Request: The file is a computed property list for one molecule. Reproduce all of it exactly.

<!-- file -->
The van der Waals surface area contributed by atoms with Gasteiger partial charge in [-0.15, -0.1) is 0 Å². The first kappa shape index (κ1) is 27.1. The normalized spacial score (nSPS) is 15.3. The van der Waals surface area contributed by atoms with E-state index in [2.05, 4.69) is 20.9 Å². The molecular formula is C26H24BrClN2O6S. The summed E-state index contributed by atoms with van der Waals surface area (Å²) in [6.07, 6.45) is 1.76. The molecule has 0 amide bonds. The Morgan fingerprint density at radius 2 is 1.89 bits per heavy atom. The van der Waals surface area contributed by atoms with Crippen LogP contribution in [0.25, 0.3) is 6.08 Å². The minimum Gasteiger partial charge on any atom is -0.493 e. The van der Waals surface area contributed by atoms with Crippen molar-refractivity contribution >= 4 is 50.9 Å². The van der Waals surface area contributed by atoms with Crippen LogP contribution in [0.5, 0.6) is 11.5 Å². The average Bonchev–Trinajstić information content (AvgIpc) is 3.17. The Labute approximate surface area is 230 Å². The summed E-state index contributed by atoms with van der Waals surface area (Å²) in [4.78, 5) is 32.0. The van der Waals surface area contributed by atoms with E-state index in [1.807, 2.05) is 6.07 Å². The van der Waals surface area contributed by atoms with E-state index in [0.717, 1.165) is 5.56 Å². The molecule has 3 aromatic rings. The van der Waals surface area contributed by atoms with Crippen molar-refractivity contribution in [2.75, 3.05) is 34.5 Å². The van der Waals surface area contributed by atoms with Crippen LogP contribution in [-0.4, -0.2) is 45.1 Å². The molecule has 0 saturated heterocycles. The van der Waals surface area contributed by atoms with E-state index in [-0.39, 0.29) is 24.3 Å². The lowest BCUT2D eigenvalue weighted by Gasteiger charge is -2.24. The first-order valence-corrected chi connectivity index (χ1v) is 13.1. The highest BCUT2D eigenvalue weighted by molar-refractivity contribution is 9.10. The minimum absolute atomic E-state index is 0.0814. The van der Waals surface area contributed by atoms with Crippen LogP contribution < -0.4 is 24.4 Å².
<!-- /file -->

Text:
The van der Waals surface area contributed by atoms with Gasteiger partial charge in [-0.15, -0.1) is 0 Å². The first kappa shape index (κ1) is 27.1. The normalized spacial score (nSPS) is 15.3. The van der Waals surface area contributed by atoms with E-state index in [2.05, 4.69) is 20.9 Å². The molecular formula is C26H24BrClN2O6S. The summed E-state index contributed by atoms with van der Waals surface area (Å²) in [6.07, 6.45) is 1.76. The molecule has 0 amide bonds. The Morgan fingerprint density at radius 2 is 1.89 bits per heavy atom. The van der Waals surface area contributed by atoms with Crippen LogP contribution in [0.25, 0.3) is 6.08 Å². The minimum Gasteiger partial charge on any atom is -0.493 e. The van der Waals surface area contributed by atoms with Crippen molar-refractivity contribution >= 4 is 50.9 Å². The van der Waals surface area contributed by atoms with Crippen LogP contribution in [0.5, 0.6) is 11.5 Å². The average Bonchev–Trinajstić information content (AvgIpc) is 3.17. The Labute approximate surface area is 230 Å². The summed E-state index contributed by atoms with van der Waals surface area (Å²) in [4.78, 5) is 32.0. The van der Waals surface area contributed by atoms with E-state index in [1.807, 2.05) is 6.07 Å². The van der Waals surface area contributed by atoms with E-state index in [0.717, 1.165) is 5.56 Å². The molecule has 3 aromatic rings. The van der Waals surface area contributed by atoms with Crippen molar-refractivity contribution in [2.75, 3.05) is 34.5 Å². The van der Waals surface area contributed by atoms with Crippen LogP contribution in [-0.4, -0.2) is 45.1 Å². The molecule has 0 saturated heterocycles. The van der Waals surface area contributed by atoms with E-state index in [-0.39, 0.29) is 24.3 Å². The lowest BCUT2D eigenvalue weighted by Gasteiger charge is -2.24. The first-order valence-corrected chi connectivity index (χ1v) is 13.1. The highest BCUT2D eigenvalue weighted by molar-refractivity contribution is 9.10. The minimum absolute atomic E-state index is 0.0814. The van der Waals surface area contributed by atoms with Crippen LogP contribution < -0.4 is 24.4 Å².